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3 simple techniques to help busy people ace their 2018 writing resolutions

Some people equate high levels of productivity with high levels of graft. When it comes to writing, they think burning the midnight oil, doubling down – trying really hard to crack that book, blog or script is the only approach to take. We disagree. Our own research tells us that writing productivity is less about blood, sweat and tears and more about being smarter with the limited time you have – in short, it’s about having a system.

At Prolifiko, we love a good writing system – and that’s because the data collected through our digital coach tells us they work. By logging your writing and reviewing your writing data you’re able to spot patterns and create a system that works for you and your writing personality. When lots people do the same, broad trends can be identified that show what writing processes and techniques work the best.

It’s these techniques and trends that can help you to smash your 2018 writing resolution – and keep you going into 2019 – and beyond. Here’s three of the best:

Technique #1: Approach ambitious writing goals in small steps

When it comes to writing, it’s great to take on a Big Hairy Audacious Goal but you’re best off approaching that goal in small, achievable steps. We find that writers who start off all guns blazing – determined to tackle the whole project in one go without much of a strategy – either burn out mid-way through or never really start.

Our own research, together with established research from neuroscience suggests that we react to a large writing goals like ‘write a book’ in the same way we might react to any threat. Studies have shown that taking on a writing goal that’s too large triggers our ancient flight or fright mechanism – we literally and metaphorically run and hide!

So, when you’re starting out on your new year goal, approach it slowly and incrementally. Rather than over-face yourself, start with a small step – just stay focused on the next small action that you need to take to move your project forwards. Don’t take on too much too soon, start slowly and crank up the effort.

Trend #2: Use time-blocking techniques for writing success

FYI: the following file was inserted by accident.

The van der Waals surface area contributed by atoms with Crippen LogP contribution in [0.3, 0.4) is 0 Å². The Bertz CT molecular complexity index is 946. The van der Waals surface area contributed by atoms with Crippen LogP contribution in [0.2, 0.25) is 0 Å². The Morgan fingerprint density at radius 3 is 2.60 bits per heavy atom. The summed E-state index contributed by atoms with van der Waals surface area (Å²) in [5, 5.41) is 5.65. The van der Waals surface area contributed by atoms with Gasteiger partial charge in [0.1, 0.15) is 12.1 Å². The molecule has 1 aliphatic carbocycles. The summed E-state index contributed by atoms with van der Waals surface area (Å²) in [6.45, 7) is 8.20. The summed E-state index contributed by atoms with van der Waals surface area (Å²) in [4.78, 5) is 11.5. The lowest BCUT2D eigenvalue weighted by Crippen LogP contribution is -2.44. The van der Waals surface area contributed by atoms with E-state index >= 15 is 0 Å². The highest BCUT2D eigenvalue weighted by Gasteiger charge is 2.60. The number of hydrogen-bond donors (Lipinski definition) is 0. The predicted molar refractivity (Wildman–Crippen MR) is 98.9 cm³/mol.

‘Trying to find the time’ to write is a killer. Scrabbling around every day trying to find snippets of time here and there is about the worst possible thing you can do if you want to ace your writing resolution. Not only is it tough to get down to anything meaningful in short snatches of time, the act of squeezing in writing is depleting and demoralising.

Saying that, it’s totally understandable. You’re a busy person and your writing isn’t as important as many of the other things going on in your life. Or is it? People who want to write want to do it for a reason – to help you achieve a goal of some kind or for personal fulfilment. Why shouldn’t you put your writing first – just for once?

Our research suggests that those who block out time in advance (per day, week or month – it doesn’t really matter) are far more productive long term. When you’ve booked in writing time – however long – you’re more committed to that time and you’re ready for it. You’re less likely to be distracted and more likely to stay focused.

Trend #3: Use ‘when-then’ planning to trigger a writing routine

It’s all too easy to make writing promises and plans for new year. More often than not – those targets go unmet and those dreams go un-realised. And that’s because according to our experience and to neuroscientists, you haven’t got an actionable ‘when-then’ plan that attaches your writing goal to an everyday part of your schedule.

When-then plans are super-simple to develop. It could just be: when the alarm clock goes off in the morning, then I’ll spend 45 minutes on my blog. When I get back from the gym, then I’ll write 500 words of my book or when I go out for morning coffee, then I’ll spend 30 minutes editing.

The research shows that one action becomes the trigger for the next and over time, the two events become fused together in your mind. The regular activity acts as a cue and a trigger of your writing commitment and that means you’re more likely to keep going long term.

So, three simple techniques led by neuroscience and observed in our own research and experience: approaching large goals in small steps; blocking out writing time in advance and using ‘when-then’ planning to trigger a routine. Three techniques that are all about helping you to tackle your large writing goal by having a system. We believe that it’s only when you have a system that you stop relying on willpower alone – and stand a far better chance of smashing your 2018 writing resolutions. Good luck!

Chris Smith is co-founder of Prolifiko, an intelligent digital coach helping writers to keep focused, keep motivated – and hit their deadlines. He’s also a blogger and an award-winning scriptwriter. Follow Prolifiko at @beprolifiko.

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